In this modern Covid life that we live, do you find that your hands are perpetually red and chapped from constant washing, as well as endlessly wiping down counters and household surfaces with disinfectant wipes that can dry your skin even further? Not to mention, but you can see I am about to, the fact that for many months wipes were difficult, if not impossible, to even find on the shelves. I think we can all relate to the intimate new relationship that we have with disinfectant wipes; a product that, prior to March of 2020, I will confess to having purchased maybe once or twice in my entire life. Just being serious.
From Jasper Johns Dot Org:
Jasper Johns created Green Target in 1955. The painting was included in a group show at the Jewish Museum. There the painting caught the attention of Leo Castelli, an art collector and self-described playboy who decided, at the age of 51, to open a gallery in New York.
Castelli had begun by selling paintings from his own collection; he also approached several young artists whose work interested him. In March 1957, after the Jewish Museum show, Castelli went to Pearl Street to invite Robert Rauschenberg to show at his gallery. In passing, Castelli mentioned that he had seen a painting by someone with the peculiar name of Jasper Johns, and that he would like to meet the artist. “Well, that’s very easy,” Rauschenberg said, “he’s downstairs.”
“I walked into the studio,” Castelli recalled, “and there was this attractive, very shy young man, and all these paintings. It was astonishing, a complete body of work. It was the most incredible thing I’ve ever seen in my life.”
For Johns, who did not want to be associated with any particular group of painters, Castelli’s gallery was ideal, since it was new and had no specific identity. Castelli showed Johns’ Flag (1955) in a group show at his gallery later in 1957, and in 1958 he gave Johns his first one-man show. Here Johns displayed the result of more than three years of sustained effort: his flags, his targets, his numbers and alphabets. Johns became “an overnight sensation,” and was immediately plunged into a critical controversy that continued for several years.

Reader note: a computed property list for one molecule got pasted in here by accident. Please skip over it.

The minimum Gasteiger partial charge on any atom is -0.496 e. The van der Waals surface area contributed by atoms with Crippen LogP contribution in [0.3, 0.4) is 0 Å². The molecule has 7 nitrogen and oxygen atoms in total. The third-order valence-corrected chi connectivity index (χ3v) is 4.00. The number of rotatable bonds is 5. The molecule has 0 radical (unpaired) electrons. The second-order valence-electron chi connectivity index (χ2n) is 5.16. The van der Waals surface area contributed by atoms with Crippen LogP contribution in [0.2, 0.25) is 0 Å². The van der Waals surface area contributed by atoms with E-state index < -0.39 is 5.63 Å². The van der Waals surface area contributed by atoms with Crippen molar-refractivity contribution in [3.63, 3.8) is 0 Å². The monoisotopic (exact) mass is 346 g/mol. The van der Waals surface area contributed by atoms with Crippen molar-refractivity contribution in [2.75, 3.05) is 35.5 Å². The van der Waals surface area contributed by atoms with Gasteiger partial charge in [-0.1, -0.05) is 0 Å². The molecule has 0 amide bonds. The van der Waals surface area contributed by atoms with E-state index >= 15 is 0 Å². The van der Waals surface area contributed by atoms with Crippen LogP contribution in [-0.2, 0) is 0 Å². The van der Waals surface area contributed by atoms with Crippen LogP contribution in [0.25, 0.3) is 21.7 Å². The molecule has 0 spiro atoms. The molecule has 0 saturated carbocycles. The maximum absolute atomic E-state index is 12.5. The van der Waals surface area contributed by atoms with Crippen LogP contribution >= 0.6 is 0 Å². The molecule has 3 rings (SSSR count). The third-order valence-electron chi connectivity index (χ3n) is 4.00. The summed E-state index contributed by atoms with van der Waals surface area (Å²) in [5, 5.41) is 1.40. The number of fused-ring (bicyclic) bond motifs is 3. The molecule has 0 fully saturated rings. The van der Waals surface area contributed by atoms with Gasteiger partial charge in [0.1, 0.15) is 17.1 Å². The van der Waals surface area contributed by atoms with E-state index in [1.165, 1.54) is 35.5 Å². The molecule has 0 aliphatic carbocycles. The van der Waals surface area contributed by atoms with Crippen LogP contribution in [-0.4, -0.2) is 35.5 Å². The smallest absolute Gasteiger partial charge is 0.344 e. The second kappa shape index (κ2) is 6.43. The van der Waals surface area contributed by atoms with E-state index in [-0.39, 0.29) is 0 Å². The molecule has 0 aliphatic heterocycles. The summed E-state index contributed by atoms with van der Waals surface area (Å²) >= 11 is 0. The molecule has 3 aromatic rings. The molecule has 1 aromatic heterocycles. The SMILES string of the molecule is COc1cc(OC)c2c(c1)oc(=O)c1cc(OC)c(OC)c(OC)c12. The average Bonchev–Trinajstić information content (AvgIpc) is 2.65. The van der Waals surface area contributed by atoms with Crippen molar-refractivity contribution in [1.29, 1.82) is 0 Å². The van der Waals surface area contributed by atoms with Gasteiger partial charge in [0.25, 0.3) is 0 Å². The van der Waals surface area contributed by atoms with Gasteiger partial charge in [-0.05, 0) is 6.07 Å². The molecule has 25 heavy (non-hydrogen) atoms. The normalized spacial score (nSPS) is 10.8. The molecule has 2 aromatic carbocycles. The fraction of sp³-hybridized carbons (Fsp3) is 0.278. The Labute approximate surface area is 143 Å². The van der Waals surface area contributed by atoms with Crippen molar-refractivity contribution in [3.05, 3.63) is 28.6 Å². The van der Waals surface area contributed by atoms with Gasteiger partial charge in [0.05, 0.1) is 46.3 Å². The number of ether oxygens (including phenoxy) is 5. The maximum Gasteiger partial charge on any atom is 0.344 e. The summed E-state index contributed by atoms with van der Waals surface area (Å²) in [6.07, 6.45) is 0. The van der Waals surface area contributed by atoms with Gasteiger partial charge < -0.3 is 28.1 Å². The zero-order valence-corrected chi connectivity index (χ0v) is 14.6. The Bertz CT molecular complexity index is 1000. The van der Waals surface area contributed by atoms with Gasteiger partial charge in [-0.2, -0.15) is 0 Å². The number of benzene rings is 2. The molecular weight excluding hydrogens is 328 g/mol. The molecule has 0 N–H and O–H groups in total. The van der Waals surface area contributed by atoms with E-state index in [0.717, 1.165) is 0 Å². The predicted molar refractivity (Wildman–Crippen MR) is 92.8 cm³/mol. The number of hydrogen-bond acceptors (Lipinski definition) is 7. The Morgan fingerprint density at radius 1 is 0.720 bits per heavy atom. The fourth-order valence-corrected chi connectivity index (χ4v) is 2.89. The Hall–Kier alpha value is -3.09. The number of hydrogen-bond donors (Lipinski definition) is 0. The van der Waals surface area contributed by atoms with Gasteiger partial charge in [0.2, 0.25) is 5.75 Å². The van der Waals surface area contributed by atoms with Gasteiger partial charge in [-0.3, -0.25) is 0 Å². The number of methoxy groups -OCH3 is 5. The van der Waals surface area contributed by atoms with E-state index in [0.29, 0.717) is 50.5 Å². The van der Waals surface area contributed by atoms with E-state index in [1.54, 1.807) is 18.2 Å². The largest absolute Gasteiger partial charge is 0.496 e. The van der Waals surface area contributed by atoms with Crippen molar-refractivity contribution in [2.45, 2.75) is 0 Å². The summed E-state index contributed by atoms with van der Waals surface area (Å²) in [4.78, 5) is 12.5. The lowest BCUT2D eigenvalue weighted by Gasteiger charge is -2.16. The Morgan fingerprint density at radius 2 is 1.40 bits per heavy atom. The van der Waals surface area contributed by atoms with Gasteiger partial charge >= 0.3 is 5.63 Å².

To understand the controversy, one must recall the attitude of the New York art world in the middle 1950s. Abstract Expressionism – that movement which took as its fundamental tenet the necessity of communicating subjective content through an abstract art – reigned supreme in the city. The importance of Abstract Expressionism was confirmed by the fact that, for the first time in history, an indigenous American art movement had gained international significance.
The New York art world cherished Abstract Expressionism; it was almost impossible to conceive of anything else, to imagine any other premise for painting. As Rauschenberg said of that time, a young painter had “to start every day moving out from Jackson Pollock and Willem de Kooning, which is sort of a long way to have to start from.” The burden was very heavy.
At the same time, the second generation of Abstract Expressionist painters were often perceived to have “slavishly imitated” their predecessors. The early shock and excitement of the movement were gone. “As the art market was glutted with the works of de Kooning’s admirers, the real achievements of de Kooning and his generation were becoming obscured.” There was a sense of waiting for something fresh and new, and newly provocative.
Johns provided the provocation. His assured and finely worked paintings of flags and targets offered an alternative to Abstract Expressionism, and reintroduced representation – the recognizable image – into painting.